Plan Faster

imageThat’s the Jack Rabbit pictured at the right. It’s a roller coaster in Kennywood Park outside of Pittsburgh and it’s been rolling since 1920. It has changed over time, but it still offers the basic promise of a thrilling ride. It’s still a very important part of the overall joy of spending a day at Kennywood. I’m sorry, this isn’t my vacation blog, and I do have a point. The world of information management is changing very fast, but we can still keep the whole package viable, if we manage change correctly.

About a year ago, we made the decision to use Citrix ShareFile. I started to explain that a while back, and I promised a more detailed explanation, but I’m not going to provide that today. One reason is that the ShareFile we decided to use has changed. It’s changed quite a bit, as has every other file-sharing service. If I explained the features we liked about ShareFile this time last year, you might say: “you can get 10x that amount of file space today for free!” You would be wrong. You can get closer to 50x today for free if you look in the right places.

That isn’t the point, that can’t be the point.

That could never be the point. You could never make business decisions based solely on price, but you clearly can’t do that today when it comes to file sharing and online storage.

The point, my dilemma, the next IT problem, is that the pace of change is exceeding our ability to plan like we used to. Remember Roadmaps? Remember when the industry leading vendors would tell you what they were planning to do over the course of the next 3-5 years? I do. I remember being able to take those roadmaps, with a few grains of salt, and build our 1-3 year plans from them.

Forget that.

You can’t do that anymore.

We selected a product/service (ShareFile) in October 2013. By the time we explained our plans to use that service to a committee representing our customers in April 2014, it had changed significantly. Now, as we are getting ready to roll out the solution, it has changed even more. It’s OK. It still does what we want it to do. And, the changes are mostly good, or the kind that might be good someday. I don’t have this stuff all figured out, but here are a few things I think we have to keep in mind as we try to hang onto this ride:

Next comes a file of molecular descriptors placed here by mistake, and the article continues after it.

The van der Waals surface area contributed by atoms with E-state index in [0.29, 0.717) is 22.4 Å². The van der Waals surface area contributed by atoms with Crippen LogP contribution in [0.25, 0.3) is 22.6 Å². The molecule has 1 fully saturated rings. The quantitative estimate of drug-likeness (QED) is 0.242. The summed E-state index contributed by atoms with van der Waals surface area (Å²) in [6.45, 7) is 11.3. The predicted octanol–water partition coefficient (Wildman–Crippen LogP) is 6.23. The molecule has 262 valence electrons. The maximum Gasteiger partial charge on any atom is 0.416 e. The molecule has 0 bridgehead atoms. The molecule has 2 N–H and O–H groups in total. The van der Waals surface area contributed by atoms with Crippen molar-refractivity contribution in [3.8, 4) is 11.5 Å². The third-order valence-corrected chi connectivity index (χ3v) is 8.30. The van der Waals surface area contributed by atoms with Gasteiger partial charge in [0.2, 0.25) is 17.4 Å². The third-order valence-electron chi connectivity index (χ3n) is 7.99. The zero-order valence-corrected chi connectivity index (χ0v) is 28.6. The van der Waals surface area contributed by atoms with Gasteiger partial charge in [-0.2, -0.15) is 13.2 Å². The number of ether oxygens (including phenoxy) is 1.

Maintain control – You can’t run your business if you cede control to vendors who are fighting for their own survival. You might not be able to specify the details of your plan as it extends very far into the future, but you still have to have a plan.

Maintain focus – If you’re saying “how can I plan when technology is changing so fast?” you might be focused on the wrong thing. You might be focused on the tools. My plan is to support the business needs of our company. ShareFile is a tool that I am using to meet those needs.

Be the buffer – If you think your head is swimming in a sea of technological change, think about your non-technical coworkers. You might be able to (I’m dropping the metaphor before I have to talk about someone drowning) deal with the pace of change, but they can’t. They shouldn’t have to. Remember, they have a day job. Even if you are using a cloud-based solution, you can control the pace of change through the solutions you build.

Avoid kit solutions – I buy a lot of tools, but the ones I won’t buy are the 18-piece battery powered every-tool-you-ever-need kits. I don’t buy them because when the batteries die and the new-fangled batteries aren’t being made to fit that kit, I’ve lost 18 tools. SharePoint might be a kit. I’m not saying you shouldn’t buy it, but we have narrowed our plans to use SharePoint to stay closer to what we think are its core capabilities. ShareFile basically does one thing. It’s a thing we need, so we’re good.

Avoid capital expenditures – One side-effect of cloud-based solutions is a move to subscription fees vs. capital expenditures. That’s a good thing. Large capital expenditures have to work over a long enough time to provide the return on the investment that you made to acquire them. The return on investment ends when those 18 inoperable tools have to be carted to the curb.